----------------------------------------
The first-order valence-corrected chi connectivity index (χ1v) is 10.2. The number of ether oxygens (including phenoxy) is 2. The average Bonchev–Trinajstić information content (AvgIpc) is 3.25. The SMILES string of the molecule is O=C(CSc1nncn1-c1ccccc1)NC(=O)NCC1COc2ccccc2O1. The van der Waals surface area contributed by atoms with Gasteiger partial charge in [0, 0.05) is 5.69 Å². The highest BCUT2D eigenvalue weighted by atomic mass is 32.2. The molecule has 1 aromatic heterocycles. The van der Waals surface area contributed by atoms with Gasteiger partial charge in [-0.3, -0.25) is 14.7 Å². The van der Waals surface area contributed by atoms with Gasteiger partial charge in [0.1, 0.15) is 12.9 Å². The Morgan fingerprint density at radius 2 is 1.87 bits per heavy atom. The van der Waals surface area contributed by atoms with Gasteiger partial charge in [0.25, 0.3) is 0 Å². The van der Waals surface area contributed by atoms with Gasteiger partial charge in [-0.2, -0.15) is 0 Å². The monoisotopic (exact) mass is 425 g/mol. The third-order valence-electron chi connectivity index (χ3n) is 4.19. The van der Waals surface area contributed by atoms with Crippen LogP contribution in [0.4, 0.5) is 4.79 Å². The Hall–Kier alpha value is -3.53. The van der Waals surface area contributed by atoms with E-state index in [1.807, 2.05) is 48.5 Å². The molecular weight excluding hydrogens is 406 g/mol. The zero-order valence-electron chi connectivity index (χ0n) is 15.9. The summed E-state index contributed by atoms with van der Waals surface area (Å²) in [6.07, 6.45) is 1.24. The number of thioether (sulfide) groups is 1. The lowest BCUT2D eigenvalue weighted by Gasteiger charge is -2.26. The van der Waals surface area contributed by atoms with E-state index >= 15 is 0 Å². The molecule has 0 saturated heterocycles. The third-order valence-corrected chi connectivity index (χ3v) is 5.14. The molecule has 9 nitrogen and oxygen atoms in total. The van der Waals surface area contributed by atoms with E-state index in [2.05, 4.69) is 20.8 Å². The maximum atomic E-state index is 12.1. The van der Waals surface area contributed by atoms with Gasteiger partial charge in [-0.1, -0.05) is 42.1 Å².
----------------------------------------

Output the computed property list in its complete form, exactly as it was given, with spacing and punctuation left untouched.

The first-order valence-corrected chi connectivity index (χ1v) is 10.2. The number of ether oxygens (including phenoxy) is 2. The average Bonchev–Trinajstić information content (AvgIpc) is 3.25. The SMILES string of the molecule is O=C(CSc1nncn1-c1ccccc1)NC(=O)NCC1COc2ccccc2O1. The van der Waals surface area contributed by atoms with Gasteiger partial charge in [0, 0.05) is 5.69 Å². The highest BCUT2D eigenvalue weighted by atomic mass is 32.2. The molecule has 1 aromatic heterocycles. The van der Waals surface area contributed by atoms with Gasteiger partial charge in [-0.3, -0.25) is 14.7 Å². The van der Waals surface area contributed by atoms with Gasteiger partial charge in [0.1, 0.15) is 12.9 Å². The Morgan fingerprint density at radius 2 is 1.87 bits per heavy atom. The van der Waals surface area contributed by atoms with Gasteiger partial charge in [0.25, 0.3) is 0 Å². The van der Waals surface area contributed by atoms with Gasteiger partial charge in [-0.2, -0.15) is 0 Å². The monoisotopic (exact) mass is 425 g/mol. The third-order valence-electron chi connectivity index (χ3n) is 4.19. The van der Waals surface area contributed by atoms with Crippen LogP contribution in [0.4, 0.5) is 4.79 Å². The Hall–Kier alpha value is -3.53. The van der Waals surface area contributed by atoms with E-state index in [1.807, 2.05) is 48.5 Å². The molecular weight excluding hydrogens is 406 g/mol. The zero-order valence-electron chi connectivity index (χ0n) is 15.9. The summed E-state index contributed by atoms with van der Waals surface area (Å²) in [6.07, 6.45) is 1.24. The number of thioether (sulfide) groups is 1. The lowest BCUT2D eigenvalue weighted by Gasteiger charge is -2.26. The van der Waals surface area contributed by atoms with E-state index >= 15 is 0 Å². The molecule has 0 saturated heterocycles. The third-order valence-corrected chi connectivity index (χ3v) is 5.14. The molecule has 9 nitrogen and oxygen atoms in total. The van der Waals surface area contributed by atoms with E-state index in [2.05, 4.69) is 20.8 Å². The maximum atomic E-state index is 12.1. The van der Waals surface area contributed by atoms with Gasteiger partial charge in [-0.1, -0.05) is 42.1 Å².